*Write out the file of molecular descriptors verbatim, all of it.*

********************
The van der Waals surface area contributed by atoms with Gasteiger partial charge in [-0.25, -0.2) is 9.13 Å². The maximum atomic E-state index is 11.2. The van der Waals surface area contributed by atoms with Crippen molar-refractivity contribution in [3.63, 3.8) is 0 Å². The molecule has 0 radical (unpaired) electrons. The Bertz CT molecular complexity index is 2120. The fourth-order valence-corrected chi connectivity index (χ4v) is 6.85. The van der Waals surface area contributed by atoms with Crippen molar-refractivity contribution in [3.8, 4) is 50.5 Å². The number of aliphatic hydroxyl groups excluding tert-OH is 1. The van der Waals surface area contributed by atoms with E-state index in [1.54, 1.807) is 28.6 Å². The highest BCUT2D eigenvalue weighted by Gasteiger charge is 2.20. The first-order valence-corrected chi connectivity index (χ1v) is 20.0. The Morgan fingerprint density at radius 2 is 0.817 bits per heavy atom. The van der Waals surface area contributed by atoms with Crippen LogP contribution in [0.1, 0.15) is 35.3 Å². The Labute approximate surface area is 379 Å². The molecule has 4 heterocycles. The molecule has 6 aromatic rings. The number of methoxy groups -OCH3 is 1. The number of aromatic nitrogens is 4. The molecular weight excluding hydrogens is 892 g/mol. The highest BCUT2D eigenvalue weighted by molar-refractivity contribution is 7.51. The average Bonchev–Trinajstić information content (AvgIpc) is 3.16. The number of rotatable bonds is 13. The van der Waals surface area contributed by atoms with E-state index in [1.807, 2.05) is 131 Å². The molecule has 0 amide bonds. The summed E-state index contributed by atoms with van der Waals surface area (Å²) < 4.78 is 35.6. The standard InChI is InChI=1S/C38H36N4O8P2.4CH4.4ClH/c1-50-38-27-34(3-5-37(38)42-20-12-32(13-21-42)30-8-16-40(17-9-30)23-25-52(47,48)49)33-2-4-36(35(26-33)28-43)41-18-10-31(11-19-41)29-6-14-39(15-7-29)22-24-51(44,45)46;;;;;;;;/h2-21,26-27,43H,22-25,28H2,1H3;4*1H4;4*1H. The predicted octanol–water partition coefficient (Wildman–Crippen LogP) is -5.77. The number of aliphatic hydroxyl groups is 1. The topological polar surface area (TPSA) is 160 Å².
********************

The van der Waals surface area contributed by atoms with Gasteiger partial charge in [-0.25, -0.2) is 9.13 Å². The maximum atomic E-state index is 11.2. The van der Waals surface area contributed by atoms with Crippen molar-refractivity contribution in [3.63, 3.8) is 0 Å². The molecule has 0 radical (unpaired) electrons. The Bertz CT molecular complexity index is 2120. The fourth-order valence-corrected chi connectivity index (χ4v) is 6.85. The van der Waals surface area contributed by atoms with Crippen molar-refractivity contribution in [3.8, 4) is 50.5 Å². The number of aliphatic hydroxyl groups excluding tert-OH is 1. The van der Waals surface area contributed by atoms with E-state index in [1.54, 1.807) is 28.6 Å². The highest BCUT2D eigenvalue weighted by Gasteiger charge is 2.20. The first-order valence-corrected chi connectivity index (χ1v) is 20.0. The Morgan fingerprint density at radius 2 is 0.817 bits per heavy atom. The van der Waals surface area contributed by atoms with Crippen LogP contribution in [0.1, 0.15) is 35.3 Å². The Labute approximate surface area is 379 Å². The molecule has 4 heterocycles. The molecule has 6 aromatic rings. The number of methoxy groups -OCH3 is 1. The number of aromatic nitrogens is 4. The molecular weight excluding hydrogens is 892 g/mol. The highest BCUT2D eigenvalue weighted by molar-refractivity contribution is 7.51. The average Bonchev–Trinajstić information content (AvgIpc) is 3.16. The number of rotatable bonds is 13. The van der Waals surface area contributed by atoms with E-state index in [1.807, 2.05) is 131 Å². The molecule has 0 amide bonds. The summed E-state index contributed by atoms with van der Waals surface area (Å²) < 4.78 is 35.6. The standard InChI is InChI=1S/C38H36N4O8P2.4CH4.4ClH/c1-50-38-27-34(3-5-37(38)42-20-12-32(13-21-42)30-8-16-40(17-9-30)23-25-52(47,48)49)33-2-4-36(35(26-33)28-43)41-18-10-31(11-19-41)29-6-14-39(15-7-29)22-24-51(44,45)46;;;;;;;;/h2-21,26-27,43H,22-25,28H2,1H3;4*1H4;4*1H. The predicted octanol–water partition coefficient (Wildman–Crippen LogP) is -5.77. The number of aliphatic hydroxyl groups is 1. The topological polar surface area (TPSA) is 160 Å².